The Sermon on the Mount, found in Mark 5-7, is generally referred to as the greatest sermon ever preached. Jesus begins His sermon by stating the eight beatitudes, and the passage in Luke 6:20-26 contains a subset of these beatitudes combined with a corresponding set of woes.
There are two genres used in this passage. Each of the first four statements begins with “blessed are.” These statements are called beatitudes and are used commonly throughout scripture in both the New and Old Testaments. Each of the last four statements begins with “woe to you who.” The woe literary form functions “as an expression of pity for those who stand under divine judgment.” (Talbert 70) Each woe in Luke 6:24-26 is the reverse of a beatitude found in Luke 6:20-23. (E.g. Verse 20 and verse 24 are corresponding statements). Each woe pities the opposite group of people that its corresponding beatitude blesses. This pairing of blessings and woes is also found in Ecclesiastes 10:16-17.
There are several differences among the New International Version (2011 release), New Living Translation, and New American Standard Bible translations. At the beginning of verse 20, Jesus is looking at his disciples in the NIV, He turned to His disciples in the NLT, and He turned His gaze toward His disciples in the NASB. These phrases mean essentially the same thing: Jesus was fa...
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...ke 6:23, 26 also mentions how the prophets were treating by the audience’s ancestors. In the Old Testament, the Prophets of God were ignored and persecuted while the false prophets for other gods and idols were supported by the people. This set of verses presents a reversal of outcomes based on the person’s social acceptance or rejection. Those who are rejected because of Jesus will receive an unspecified reward in Heaven. The audience is instructed to rejoice in this fact. Jesus is encouraging His followers to be happy when people persecute their faith because their reward in Heaven is worth any pain this world can cause.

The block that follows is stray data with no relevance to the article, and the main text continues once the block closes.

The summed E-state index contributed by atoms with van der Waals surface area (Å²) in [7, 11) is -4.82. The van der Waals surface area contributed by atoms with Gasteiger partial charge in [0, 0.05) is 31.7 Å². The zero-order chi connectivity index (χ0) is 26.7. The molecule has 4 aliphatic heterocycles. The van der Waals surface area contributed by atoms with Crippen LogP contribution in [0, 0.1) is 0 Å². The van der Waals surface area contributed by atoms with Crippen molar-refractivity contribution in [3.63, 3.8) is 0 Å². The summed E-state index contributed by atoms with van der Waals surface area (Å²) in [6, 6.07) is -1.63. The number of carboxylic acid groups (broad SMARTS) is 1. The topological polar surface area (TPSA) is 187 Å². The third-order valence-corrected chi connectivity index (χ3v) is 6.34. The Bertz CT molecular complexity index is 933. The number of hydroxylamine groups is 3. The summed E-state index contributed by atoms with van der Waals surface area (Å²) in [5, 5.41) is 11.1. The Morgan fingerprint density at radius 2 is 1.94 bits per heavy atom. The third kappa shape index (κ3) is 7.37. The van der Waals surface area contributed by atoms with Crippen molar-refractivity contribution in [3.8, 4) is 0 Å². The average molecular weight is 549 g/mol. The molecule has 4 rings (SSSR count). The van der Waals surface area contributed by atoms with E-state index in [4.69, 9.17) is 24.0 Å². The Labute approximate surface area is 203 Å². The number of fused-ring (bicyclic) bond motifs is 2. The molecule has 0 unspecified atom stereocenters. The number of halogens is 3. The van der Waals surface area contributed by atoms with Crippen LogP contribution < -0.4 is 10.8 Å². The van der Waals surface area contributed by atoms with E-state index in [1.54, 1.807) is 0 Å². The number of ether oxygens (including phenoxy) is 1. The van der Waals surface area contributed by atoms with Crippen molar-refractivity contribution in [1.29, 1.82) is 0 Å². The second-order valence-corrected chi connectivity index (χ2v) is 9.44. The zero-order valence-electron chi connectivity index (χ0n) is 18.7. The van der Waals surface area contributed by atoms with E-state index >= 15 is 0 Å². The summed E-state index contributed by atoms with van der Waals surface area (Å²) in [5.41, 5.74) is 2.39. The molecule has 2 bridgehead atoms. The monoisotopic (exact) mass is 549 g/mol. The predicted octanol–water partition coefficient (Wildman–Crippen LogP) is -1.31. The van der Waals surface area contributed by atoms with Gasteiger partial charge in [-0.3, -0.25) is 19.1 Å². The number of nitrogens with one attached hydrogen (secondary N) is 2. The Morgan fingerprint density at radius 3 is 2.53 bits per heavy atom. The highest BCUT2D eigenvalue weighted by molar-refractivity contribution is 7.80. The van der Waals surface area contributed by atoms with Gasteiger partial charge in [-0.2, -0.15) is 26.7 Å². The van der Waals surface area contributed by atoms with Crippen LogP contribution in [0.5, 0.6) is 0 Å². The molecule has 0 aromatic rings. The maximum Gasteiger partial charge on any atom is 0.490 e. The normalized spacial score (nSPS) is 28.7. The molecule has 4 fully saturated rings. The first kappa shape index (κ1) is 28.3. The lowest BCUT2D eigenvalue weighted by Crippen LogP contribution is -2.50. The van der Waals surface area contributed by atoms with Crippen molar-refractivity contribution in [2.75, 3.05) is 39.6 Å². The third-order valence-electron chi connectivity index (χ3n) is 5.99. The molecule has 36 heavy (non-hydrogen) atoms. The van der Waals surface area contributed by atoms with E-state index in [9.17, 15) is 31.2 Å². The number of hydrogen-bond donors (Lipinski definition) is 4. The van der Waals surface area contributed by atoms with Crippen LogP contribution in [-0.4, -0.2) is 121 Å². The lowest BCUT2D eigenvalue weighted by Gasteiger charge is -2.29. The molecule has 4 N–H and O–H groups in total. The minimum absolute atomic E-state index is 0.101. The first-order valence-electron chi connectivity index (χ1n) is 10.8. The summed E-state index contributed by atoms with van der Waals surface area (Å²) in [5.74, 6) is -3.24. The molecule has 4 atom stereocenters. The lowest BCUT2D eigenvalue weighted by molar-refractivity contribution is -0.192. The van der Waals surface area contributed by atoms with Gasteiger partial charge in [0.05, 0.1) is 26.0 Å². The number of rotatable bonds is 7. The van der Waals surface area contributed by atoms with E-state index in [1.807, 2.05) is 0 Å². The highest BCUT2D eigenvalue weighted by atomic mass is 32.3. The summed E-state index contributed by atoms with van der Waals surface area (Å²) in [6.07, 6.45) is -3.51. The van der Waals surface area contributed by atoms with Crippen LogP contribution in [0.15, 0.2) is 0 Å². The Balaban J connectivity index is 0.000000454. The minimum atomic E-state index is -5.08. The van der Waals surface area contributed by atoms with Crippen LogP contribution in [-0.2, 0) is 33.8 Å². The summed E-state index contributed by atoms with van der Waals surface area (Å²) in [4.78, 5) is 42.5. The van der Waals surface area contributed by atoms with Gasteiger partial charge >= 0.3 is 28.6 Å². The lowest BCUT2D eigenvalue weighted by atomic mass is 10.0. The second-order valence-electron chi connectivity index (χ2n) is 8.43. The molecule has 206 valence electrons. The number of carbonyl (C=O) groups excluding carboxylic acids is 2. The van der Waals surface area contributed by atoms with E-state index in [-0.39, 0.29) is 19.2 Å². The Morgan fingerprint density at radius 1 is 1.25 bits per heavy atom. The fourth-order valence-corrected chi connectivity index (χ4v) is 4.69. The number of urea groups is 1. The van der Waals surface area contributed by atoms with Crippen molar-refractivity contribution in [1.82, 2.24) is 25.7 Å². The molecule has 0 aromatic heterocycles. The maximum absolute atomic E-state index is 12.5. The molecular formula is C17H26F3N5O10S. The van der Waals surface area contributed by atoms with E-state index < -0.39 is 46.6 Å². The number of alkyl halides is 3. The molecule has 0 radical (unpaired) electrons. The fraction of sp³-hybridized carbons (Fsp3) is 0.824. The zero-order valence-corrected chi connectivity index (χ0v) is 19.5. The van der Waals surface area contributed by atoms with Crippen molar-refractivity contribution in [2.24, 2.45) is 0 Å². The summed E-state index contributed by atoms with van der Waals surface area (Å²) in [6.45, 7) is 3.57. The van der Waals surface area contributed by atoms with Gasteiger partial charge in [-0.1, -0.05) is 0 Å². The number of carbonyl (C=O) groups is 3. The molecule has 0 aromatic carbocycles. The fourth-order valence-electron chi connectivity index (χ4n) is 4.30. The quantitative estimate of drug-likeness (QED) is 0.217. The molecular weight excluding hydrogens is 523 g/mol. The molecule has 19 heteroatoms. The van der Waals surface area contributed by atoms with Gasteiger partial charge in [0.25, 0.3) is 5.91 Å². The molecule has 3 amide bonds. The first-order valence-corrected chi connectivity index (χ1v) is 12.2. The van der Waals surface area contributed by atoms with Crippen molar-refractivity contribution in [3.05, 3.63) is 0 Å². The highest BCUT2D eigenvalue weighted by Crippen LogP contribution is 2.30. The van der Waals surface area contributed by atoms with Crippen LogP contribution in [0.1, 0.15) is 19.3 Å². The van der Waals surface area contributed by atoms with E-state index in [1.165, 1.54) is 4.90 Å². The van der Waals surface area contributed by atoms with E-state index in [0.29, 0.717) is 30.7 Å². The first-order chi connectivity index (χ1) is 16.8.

All things considered, Luke 6:20-26 is not really as counter-cultural as it seems. When you look at the spiritual meaning of the words rather than the more commonly used economic definitions, you see that these words of Jesus are very insightful.
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